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Carbon Price Essential if “Green” Stimulus to Have Desired Effect, Experts Say

| Tuesday December 16th, 2008 | 0 Comments

retaking_rationality.jpg When it comes to making the transition to a “green,” low carbon economy, government stimulus plans are doubly beneficial, but public sector investment and spending alone will not be enough to spur decisive action and a long-term commitment. Nor will President-elect Obama’s plan to spend $15 billion a year over 10 years alone be sufficient to generate 5 million jobs, according to an economist, a regulatory expert and a business leader, the three of whom came together and held a press conference today to advocate establishing a carbon price and an emissions cap-and-dividend, in contrast to a straight cap-and-trade, system.
The missing ingredient when it comes to government “green” economic stimulus is a method and system that establishes a price on carbon emissions, they assert. “Government stimulus alone isn’t enough, especially over the long-term…They’re going to need to energize investors and capital markets and that means sending strong, clear and consistent price signals to industry and market participants,” James K. Boyce, University of Massachusetts Amherst economics professor and director of the energy and environment program at the Political Economy Research Institute, stated.
The combination of government stimulus and sending clear price signals to industry, markets and investors is needed to draw in capital and resources from the private sector, and they are absolutely necessary to build and maintain sufficient mass and momentum for any such endeavor.
In their preferred, politically pragmatic scenario, this would be through a cap-and-dividend system or slight variant thereof, maintain Boyce, Michael A. Livermore, executive director of New York University School of Law’s Institute for Policy Integrity and Peter Barnes, entrepreneur and founder of “socially responsible” phone company Working Assets.

reclaimingnature.gif Emission Allowance Auctions Yield Investment Funds, Taxpayer Distributions
Auctioning off, rather than giving away, carbon emission allowances or credits to emitters is another essential aspect of the system the three envision. This would raise the necessary revenues – anywhere from $200-$300 billion per year if research study results are accurate.
Removing subsidies for fossil fuels – which doesn’t make sense if you’re trying to spur transition to a low carbon society, they pointed out – would add to the total available. One large portion of this pool of earmarked funds would then be invested in renewable energy and fuel projects all along the value chain. Another portion would be distributed to taxpayers equally, and be of sufficient size to have a noticeable impact on individuals’ wallets and purses, the three said.
This would translate into higher energy costs – power and fuel – and that would hit the poorer proportionally harder than the richer, it was noted. Offsetting this regressive aspect of the plan, as well as achieving revenue neutrality, Boyce noted, is the fact that every taxpayer would receive the same amount as a carbon dividend, so the poorer stand to gain more on the receiving end.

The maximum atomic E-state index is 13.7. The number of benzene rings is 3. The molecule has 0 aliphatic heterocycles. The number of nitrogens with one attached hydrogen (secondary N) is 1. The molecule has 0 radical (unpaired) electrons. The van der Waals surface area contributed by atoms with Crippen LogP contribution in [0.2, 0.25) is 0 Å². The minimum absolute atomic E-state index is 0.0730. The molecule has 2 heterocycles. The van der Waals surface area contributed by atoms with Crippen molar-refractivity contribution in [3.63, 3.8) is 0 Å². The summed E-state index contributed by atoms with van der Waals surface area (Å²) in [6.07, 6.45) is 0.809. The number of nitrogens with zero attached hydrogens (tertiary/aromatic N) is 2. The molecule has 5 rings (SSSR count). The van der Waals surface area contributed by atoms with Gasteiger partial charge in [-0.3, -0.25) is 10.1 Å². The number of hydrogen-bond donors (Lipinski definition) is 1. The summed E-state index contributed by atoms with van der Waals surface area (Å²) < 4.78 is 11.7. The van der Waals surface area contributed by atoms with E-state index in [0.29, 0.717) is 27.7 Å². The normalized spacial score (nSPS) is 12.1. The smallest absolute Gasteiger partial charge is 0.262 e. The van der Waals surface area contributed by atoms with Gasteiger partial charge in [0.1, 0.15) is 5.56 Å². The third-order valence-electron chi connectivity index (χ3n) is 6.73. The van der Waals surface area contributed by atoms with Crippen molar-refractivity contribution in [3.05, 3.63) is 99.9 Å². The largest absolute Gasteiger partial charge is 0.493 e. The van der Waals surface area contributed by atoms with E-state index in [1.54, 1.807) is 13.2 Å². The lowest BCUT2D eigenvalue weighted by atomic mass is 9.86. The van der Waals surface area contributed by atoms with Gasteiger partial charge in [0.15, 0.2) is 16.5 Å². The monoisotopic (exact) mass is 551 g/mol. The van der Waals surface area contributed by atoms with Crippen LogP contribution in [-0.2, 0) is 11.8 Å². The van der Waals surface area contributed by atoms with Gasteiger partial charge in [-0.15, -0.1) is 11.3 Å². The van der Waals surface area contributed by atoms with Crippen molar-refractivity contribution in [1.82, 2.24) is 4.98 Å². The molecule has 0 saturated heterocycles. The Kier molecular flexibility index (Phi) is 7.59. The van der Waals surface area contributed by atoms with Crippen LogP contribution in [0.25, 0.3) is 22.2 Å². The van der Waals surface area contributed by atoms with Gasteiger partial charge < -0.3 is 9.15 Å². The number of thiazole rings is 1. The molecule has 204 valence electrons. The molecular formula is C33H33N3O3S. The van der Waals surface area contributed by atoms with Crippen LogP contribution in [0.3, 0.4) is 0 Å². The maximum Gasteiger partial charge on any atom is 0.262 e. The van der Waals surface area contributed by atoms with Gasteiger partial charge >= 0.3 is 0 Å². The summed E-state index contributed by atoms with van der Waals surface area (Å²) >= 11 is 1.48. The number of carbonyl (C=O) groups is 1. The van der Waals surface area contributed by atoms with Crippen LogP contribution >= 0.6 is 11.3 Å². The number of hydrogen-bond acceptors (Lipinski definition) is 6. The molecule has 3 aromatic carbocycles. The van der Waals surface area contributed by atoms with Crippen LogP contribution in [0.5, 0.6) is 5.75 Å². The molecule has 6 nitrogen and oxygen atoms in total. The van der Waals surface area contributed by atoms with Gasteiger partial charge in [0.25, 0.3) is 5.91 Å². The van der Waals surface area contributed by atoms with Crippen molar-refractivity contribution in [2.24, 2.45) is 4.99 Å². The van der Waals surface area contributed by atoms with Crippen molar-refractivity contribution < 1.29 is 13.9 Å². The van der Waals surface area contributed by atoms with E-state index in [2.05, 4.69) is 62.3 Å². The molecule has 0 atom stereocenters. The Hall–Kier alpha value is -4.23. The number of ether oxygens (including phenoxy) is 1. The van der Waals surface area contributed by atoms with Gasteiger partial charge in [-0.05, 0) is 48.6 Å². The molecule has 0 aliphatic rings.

According to simulations, some 60% of the taxpaying population would come out even or ahead if such a system were put in place, according to Boyce. The larger burden would be felt by the rich, who by virtue of having more money, consume much more in the way of energy resources than the poorer. Hence, they’d be paying more in absolute, if not percentage, terms. “It’s really only the top tier that would be worse off, but you must redistribute the revenue produced from auctioning the permits, recycle it on a per capita basis,” Boyce emphasized.
Boyce and Livermore believe that people living in regions of the country where fossil fuel exploration, extraction and processing are high will be those hardest hit. They suggested allocating a modest, additional percentage of carbon auction revenues, declining over time, to help people and economies in these regions adjust.
Though growing rapidly now, alternative energy and fuel projects were all but nil not long ago, and it’s been a sector of under-investment for decades. Moreover, the market price of energy and fuel is distorted in favor of fossil fuels, the experts maintain, as they do not reflect the cost to society of increasing carbon emissions.
That’s why setting a price on carbon needs to be a critical component of any “green” economy stimulus plan the government contemplates, they continued. The aim of establishing a price on carbon is to get the prices [of energy resources] right, to realign the price signals…Current prices are distorted by not taking account of carbon emissions,” Boyce commented.
The cap-and-dividend plan they advocate resembles Feasta’s concept of instituting “cap-and-share” systems globally.
Why not simply a carbon tax then, an alternative even Exxon-Mobil chairman and CEO Rex Tillerson said he favored just the other day? Well, the short, simple answer is that the “t” word is never very palatable for politicians, much less so now given the unprecedented scale and scope of the financial crisis and budding recession.
A third, “hybrid” option exists, Boyce proposed, whereby carbon emission permits would be issued, capped and paid for by emitters but wouldn’t be traded. “You don’t have to have trading…The amount of carbon would still be fixed and paid for; if people needed more permits they could bid for more permits…There’s no particular reason carbon permits have to be tradable, if they are auctioned.”


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